Caring for a loved one with cancer can include as many components as a regular job. The challenge is to meet these myriad responsibilities while preserving energy for yourself and your family. Below are some key things to be aware of as you undertake this important role.
Legal and Financial Planning
Make sure you know what your loved one’s wishes are with regard to treatment, care and financial matters, in the event he/she is unable to handle such decisions and/or execute transactions. By extension, you’ll want to make sure that all relevant legal documents are in order, such as a healthcare proxy, power of attorney, and last will and testament. Most hospitals request that patients fill out a healthcare proxy form. If you have questions, ask to speak with a social worker on staff. As for the other documents, it can be useful to consult with an attorney.
Caregiving at Home
Asking for and accepting help, being able to delegate, and learning to simplify are three principles that most caregivers cite as key to surviving the “marathon” of caregiving.
First, caregivers must trim their expectations of what they can accomplish. Then, they need to prioritize their needs. For instance, it can be extremely difficult to care for your ill family member, handle all regular housekeeping duties and be the “fun” parent on the weekends. To help ease the load, consider hiring a housecleaning service once or twice a month or asking a family friend to take your child to the playground. When a neighbor offers assistance, have a list of possible tasks you can choose from, such as mowing the lawn, walking your dog or making a casserole for your freezer. Remember, friends and neighbors also want to feel useful. Accepting help is a way to include them in the process.
Caregiving at the Hospital
You won’t always know in advance when your loved one needs to go to the hospital. So it can help to have a bag ready, in case you need to make an emergency trip. Magazines, pre-downloaded music or podcasts, even a small cooler with snacks can be welcome amenities in the sometimes-alienating hospital environment. If your loved one has a scheduled surgery, consider asking a family member or friend to accompany you, but be honest with yourself about your relationship with that person. For example: Does your sister deal with anxious situations by gossiping about other family members? If so, that may be more challenging than being alone in the waiting room.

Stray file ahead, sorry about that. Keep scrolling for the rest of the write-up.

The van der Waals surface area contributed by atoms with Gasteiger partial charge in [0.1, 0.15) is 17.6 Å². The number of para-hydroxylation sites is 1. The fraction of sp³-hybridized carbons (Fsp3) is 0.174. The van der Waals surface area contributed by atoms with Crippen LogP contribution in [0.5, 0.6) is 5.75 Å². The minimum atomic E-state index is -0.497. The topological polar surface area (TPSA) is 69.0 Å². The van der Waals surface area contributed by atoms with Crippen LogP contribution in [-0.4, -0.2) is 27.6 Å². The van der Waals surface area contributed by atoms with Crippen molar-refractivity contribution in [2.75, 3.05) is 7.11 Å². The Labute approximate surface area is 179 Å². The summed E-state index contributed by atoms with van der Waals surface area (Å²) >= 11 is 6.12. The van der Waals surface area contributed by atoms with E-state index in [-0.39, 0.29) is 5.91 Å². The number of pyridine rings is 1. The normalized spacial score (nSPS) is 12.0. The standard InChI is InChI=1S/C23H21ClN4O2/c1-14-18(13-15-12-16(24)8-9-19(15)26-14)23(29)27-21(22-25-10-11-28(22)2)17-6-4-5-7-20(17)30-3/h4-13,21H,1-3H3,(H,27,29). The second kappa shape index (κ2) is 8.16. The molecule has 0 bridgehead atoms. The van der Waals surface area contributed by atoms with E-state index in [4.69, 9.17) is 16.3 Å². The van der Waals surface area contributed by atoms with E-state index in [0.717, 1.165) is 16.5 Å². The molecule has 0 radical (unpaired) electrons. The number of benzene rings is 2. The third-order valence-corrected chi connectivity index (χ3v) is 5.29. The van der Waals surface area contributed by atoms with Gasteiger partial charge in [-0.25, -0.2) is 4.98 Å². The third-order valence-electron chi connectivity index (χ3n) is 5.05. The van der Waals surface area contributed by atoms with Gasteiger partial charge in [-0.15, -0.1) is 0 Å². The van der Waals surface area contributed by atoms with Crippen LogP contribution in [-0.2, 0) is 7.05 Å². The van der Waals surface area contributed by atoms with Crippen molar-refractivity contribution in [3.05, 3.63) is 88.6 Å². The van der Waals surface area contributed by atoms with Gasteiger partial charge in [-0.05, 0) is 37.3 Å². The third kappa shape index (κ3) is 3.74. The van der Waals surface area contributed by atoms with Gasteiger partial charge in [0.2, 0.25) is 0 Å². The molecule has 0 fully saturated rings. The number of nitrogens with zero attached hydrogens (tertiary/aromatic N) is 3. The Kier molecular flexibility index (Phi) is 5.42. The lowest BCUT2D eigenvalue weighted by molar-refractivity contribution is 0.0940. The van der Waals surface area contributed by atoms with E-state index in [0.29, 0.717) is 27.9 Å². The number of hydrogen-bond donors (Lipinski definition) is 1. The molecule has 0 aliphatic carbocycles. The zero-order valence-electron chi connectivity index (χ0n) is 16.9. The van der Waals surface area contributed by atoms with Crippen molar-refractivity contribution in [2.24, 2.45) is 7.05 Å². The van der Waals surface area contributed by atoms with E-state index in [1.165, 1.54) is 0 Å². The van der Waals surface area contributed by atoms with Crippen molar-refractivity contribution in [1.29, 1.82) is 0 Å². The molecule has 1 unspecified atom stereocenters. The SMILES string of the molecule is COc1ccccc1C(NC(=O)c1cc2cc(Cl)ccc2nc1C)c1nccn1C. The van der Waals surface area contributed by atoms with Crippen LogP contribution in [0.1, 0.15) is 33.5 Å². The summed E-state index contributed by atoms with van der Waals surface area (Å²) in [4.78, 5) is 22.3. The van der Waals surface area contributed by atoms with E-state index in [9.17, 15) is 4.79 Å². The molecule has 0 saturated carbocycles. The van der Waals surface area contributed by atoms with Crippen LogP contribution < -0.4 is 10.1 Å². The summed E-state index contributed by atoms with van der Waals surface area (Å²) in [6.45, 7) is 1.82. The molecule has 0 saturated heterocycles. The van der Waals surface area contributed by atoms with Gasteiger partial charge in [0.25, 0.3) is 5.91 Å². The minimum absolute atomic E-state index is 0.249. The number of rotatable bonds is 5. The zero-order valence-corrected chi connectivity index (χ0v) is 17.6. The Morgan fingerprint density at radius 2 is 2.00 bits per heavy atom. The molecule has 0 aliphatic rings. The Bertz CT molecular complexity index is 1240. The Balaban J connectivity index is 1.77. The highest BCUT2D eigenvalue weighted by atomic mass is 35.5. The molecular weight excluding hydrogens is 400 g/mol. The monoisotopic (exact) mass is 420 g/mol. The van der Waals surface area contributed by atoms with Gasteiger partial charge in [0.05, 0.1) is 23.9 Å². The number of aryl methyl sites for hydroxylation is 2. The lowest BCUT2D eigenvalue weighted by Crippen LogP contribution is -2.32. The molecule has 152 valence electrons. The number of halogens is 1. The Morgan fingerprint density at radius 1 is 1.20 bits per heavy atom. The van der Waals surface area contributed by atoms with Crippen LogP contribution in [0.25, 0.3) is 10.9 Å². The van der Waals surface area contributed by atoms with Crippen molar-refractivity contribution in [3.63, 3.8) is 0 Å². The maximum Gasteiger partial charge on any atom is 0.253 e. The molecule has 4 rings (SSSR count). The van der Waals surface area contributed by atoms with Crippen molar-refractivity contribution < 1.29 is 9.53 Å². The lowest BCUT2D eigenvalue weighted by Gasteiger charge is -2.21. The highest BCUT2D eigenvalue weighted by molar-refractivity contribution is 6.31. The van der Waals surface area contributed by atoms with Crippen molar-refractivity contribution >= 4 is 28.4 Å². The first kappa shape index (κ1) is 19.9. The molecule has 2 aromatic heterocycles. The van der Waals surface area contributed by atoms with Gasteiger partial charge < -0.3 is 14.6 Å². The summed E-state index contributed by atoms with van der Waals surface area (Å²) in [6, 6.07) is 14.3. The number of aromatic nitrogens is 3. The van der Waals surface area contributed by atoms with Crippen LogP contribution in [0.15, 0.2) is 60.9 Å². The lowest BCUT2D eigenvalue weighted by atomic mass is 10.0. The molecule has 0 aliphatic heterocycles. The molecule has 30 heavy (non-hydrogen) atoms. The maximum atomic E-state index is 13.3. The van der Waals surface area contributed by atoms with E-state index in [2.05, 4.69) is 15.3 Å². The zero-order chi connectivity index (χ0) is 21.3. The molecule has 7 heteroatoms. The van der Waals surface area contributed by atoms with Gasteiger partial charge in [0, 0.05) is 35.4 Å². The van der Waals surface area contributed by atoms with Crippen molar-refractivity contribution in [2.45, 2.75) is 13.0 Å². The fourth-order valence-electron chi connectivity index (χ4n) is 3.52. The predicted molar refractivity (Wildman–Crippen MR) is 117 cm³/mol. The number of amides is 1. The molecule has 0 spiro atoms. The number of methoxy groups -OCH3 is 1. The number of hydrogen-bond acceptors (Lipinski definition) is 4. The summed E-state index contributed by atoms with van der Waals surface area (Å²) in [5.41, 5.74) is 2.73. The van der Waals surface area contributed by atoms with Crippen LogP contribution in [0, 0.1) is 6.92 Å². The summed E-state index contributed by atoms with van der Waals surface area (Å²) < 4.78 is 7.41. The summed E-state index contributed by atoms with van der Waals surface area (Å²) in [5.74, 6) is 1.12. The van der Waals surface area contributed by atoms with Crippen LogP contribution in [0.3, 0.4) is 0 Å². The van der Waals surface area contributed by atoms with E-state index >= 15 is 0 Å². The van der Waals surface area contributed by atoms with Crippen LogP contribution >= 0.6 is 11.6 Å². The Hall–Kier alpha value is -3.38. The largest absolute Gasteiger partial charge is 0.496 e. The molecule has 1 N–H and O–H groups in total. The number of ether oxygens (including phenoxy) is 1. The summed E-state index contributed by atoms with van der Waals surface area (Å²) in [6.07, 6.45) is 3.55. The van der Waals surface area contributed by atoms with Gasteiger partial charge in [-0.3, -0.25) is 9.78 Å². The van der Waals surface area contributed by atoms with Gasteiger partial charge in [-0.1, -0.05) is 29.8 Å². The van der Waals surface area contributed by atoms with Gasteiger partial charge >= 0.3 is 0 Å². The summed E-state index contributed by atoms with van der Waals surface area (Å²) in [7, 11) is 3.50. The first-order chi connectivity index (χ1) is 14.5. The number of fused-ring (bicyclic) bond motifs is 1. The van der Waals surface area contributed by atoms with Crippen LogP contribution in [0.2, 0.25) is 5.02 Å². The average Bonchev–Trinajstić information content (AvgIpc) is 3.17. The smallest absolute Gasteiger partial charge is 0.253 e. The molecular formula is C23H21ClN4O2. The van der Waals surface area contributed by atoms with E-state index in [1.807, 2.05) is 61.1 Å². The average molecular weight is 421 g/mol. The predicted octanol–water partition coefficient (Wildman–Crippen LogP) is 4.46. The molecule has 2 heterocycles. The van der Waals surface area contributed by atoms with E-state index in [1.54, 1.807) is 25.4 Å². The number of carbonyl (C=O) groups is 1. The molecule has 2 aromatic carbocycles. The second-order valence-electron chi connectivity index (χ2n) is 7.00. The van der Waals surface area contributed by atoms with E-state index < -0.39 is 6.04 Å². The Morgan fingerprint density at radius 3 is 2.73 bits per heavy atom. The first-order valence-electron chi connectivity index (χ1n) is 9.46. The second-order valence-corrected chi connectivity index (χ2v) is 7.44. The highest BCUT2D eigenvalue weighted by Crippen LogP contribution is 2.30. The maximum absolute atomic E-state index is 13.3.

The Medical Team
Identify a point person among your loved one’s healthcare team with whom you feel comfortable — and who will return your calls promptly. This can be a nurse or even an office manager who can help with insurance questions or relay to the doctors your concerns about treatment. And remember that “personality isn’t everything” — a highly competent and busy physician may not always have the greatest bedside manner, but he/she may the best, most qualified person to care for your loved one.
The Family Factor
Cooperating with siblings, in-laws and parents can be stressful for you as the primary caregiver. It is important to steer clear of old rivalries and keep the ill person’s needs in the forefront. If differences develop, consider consulting with a social worker who can mediate and help identify a course of action.
Taking Care of You
You, as primary caregiver, are the pole supporting the tent. Amid all the to-do’s, it’s critical that you carve out time for self-care. Some ideas: Join an online or in-person caregivers support group, schedule regular calls/video chats with friends to “vent,” use your lunch hour to recharge yourself with a bike ride, walk or massage.
Caregivers report that it’s important to remain positive and spontaneous during their loved one’s cancer treatment. Many advise accepting fewer social invitations, since this can lead to disappointment if side effects from chemotherapy or an impromptu trip to the doctor sidelines your loved one. When he or she is feeling better, you can take a day trip or do one of your favorite activities. Building memories is important during this time of hardship — perhaps even more so than usual. Maximizing “together time” can be as simple as taking a scenic drive on your way home from the the doctor’s office or stopping for lunch at a favorite restaurant.